How do people get Legionnaires disease?
People can develop Legionnaires disease by inhaling small water droplets suspended in the air that contain legionella bacteria. If certain conditions are present, the risk from the legionella bacterium is increased. These conditions include:
- the water temperature in all or some parts of the system may be between 20-45 °C, which is suitable for growth
- it is possible for breathable water droplets to be created and dispersed eg aerosol created by a cooling tower, or water outlets
- water is stored and/or re-circulated
- there are deposits that can support bacterial growth providing a source of nutrients for the organism eg rust, sludge, scale, organic matter and biofilms
What are the symptoms of Legionnaires disease?
The symptoms of Legionnaires’ disease are similar to the symptoms of the flu:
- high temperature, feverishness and chills;
- muscle pains;
- headache; and leading on to
- pneumonia, very occasionally
- diarrhoea and signs of mental confusion
Legionnaires’ disease does not spread from person to person.
If you experience any of the aforementioned symptoms and fear that you might have Legionnaire’s Disease, consult your doctor immediately.
Because Legionnaires’ Disease shares similarities with the flu, it can be tricky to diagnose. Blood and urine tests can assist in detecting the disease. When doctors are already on alert for legionella bacteria in the area, they’ll have a head start on diagnosing patients correctly and earlier.
If you think your legionnaires’ disease is from your work, tell your manager and the health and safety representative. If your workplace has one, also tell the occupational health department. By law, employers must report cases of Legionnaires’ disease that may have happened at their business to the Health and Safety Executive.
How is Legionnaires disease treated?
Legionnaires’ disease is treated with antibiotics. The sooner therapy is started, the less likely the chance of developing serious complications.
Hospitalisation treatments for legionnaires disease may include:
- antibiotics are given directly into a vein
- oxygen through a face mask or tubes in your nose
- a machine to help you breathe
When you start to get better you might be able to take antibiotic tablets at home. Antibiotic treatment usually lasts 1 to 3 weeks.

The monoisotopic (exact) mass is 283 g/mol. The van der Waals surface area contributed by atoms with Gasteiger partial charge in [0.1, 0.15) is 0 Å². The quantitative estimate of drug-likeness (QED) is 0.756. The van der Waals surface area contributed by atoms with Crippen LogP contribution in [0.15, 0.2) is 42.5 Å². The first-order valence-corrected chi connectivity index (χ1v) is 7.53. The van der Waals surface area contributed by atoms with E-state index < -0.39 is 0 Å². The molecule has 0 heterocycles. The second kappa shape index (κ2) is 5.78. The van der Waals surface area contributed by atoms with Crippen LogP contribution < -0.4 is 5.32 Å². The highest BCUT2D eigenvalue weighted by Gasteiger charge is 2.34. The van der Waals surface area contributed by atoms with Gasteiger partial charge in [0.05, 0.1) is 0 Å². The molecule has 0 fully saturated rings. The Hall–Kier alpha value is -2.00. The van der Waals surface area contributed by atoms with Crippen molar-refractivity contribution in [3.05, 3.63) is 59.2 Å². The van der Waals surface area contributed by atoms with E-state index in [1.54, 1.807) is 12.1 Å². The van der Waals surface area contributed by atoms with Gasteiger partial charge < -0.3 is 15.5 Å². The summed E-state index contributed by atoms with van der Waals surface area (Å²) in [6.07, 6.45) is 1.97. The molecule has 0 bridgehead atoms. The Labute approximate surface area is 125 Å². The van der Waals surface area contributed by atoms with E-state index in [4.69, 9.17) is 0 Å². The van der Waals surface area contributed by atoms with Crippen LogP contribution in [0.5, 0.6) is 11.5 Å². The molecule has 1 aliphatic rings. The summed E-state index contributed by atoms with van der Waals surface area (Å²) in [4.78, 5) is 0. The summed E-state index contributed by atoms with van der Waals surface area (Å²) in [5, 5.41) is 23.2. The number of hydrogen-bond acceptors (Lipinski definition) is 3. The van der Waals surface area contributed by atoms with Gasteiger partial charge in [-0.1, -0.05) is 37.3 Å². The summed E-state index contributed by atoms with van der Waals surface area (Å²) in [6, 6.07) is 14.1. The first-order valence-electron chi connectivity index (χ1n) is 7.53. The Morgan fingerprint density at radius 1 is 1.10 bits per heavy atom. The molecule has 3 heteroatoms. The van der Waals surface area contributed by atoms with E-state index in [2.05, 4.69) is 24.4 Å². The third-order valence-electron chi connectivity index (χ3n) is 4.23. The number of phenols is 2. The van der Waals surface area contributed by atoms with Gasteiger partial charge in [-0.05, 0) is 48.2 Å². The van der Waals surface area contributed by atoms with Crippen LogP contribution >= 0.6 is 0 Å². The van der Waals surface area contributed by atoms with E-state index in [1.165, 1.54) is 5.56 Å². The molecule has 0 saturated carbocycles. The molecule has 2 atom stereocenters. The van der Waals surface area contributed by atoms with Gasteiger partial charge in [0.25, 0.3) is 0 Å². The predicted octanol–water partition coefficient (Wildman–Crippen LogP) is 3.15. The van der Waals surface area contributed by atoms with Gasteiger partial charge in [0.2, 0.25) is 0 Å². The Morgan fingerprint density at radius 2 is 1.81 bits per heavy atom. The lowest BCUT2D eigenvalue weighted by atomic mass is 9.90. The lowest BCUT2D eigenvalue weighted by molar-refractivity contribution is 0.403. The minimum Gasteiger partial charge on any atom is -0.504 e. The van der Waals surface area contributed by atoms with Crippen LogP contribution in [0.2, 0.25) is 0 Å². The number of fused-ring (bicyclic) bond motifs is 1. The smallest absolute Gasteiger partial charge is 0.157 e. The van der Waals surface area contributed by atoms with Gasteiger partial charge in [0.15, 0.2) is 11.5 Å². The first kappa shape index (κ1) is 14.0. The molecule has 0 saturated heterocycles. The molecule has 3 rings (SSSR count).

Most people make a full recovery, but it might take a few weeks to feel back to normal.
The extent of Legionnaires disease
Legionnaires disease is thought to be common around the world. The prevalence of Legionnaires disease varies largely depending on the surveillance levels reported. The prevalence is unknown as many countries have inadequate monitoring and diagnostic tools to detect and diagnose the infection or inadequate treatment methods. However, some studies have estimated that legionnaires disease may affect up to 10 million people worldwide.
There are a number of risk factors that can increase a person’s likelihood of being infected with legionnaires disease, including age, certain medical conditions, and environmental conditions. People who are over the age of 65 or have other underlying health conditions such as lung disease or diabetes are at a higher risk of developing legionnaires disease. Additionally, exposure to warm and humid environments, as well as exposure to contaminated water sources, can increase the risk of infection.
Complications of Legionnaires’ disease
Legionnaires disease may cause serious health issues and deteriorating organs and muscles. These are:
- Pneumonia: This is a common complication of legionnaires disease and can cause inflammation in the lungs, which leads to difficulty breathing and shortness of breath.
- Brain infection: In some cases, legionnaires disease can lead to inflammation of the brain and nervous system, which may cause confusion, delirium, and seizures.
- Organ failure: In severe cases, legionnaires disease can lead to kidney or liver failure, which may require surgical intervention or life-support measures.